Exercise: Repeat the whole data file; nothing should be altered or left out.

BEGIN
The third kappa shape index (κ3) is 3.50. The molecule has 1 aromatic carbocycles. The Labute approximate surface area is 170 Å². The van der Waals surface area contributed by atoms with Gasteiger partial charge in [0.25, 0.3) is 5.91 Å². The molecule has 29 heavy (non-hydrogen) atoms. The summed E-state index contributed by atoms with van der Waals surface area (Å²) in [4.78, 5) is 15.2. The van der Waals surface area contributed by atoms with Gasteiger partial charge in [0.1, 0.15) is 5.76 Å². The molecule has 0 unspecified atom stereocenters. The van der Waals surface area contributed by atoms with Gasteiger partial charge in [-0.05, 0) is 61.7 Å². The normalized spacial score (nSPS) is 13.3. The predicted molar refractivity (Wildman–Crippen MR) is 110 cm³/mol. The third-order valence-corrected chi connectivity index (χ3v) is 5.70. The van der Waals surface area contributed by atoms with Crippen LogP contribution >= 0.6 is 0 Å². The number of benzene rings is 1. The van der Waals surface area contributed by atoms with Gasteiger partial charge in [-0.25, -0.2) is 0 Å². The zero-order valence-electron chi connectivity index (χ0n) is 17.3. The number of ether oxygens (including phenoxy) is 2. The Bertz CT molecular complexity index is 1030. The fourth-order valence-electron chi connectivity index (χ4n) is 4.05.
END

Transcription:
The third kappa shape index (κ3) is 3.50. The molecule has 1 aromatic carbocycles. The Labute approximate surface area is 170 Å². The van der Waals surface area contributed by atoms with Gasteiger partial charge in [0.25, 0.3) is 5.91 Å². The molecule has 29 heavy (non-hydrogen) atoms. The summed E-state index contributed by atoms with van der Waals surface area (Å²) in [4.78, 5) is 15.2. The van der Waals surface area contributed by atoms with Gasteiger partial charge in [0.1, 0.15) is 5.76 Å². The molecule has 0 unspecified atom stereocenters. The van der Waals surface area contributed by atoms with Gasteiger partial charge in [-0.05, 0) is 61.7 Å². The normalized spacial score (nSPS) is 13.3. The predicted molar refractivity (Wildman–Crippen MR) is 110 cm³/mol. The third-order valence-corrected chi connectivity index (χ3v) is 5.70. The van der Waals surface area contributed by atoms with Crippen LogP contribution >= 0.6 is 0 Å². The number of benzene rings is 1. The van der Waals surface area contributed by atoms with Gasteiger partial charge in [-0.25, -0.2) is 0 Å². The zero-order valence-electron chi connectivity index (χ0n) is 17.3. The number of ether oxygens (including phenoxy) is 2. The Bertz CT molecular complexity index is 1030. The fourth-order valence-electron chi connectivity index (χ4n) is 4.05.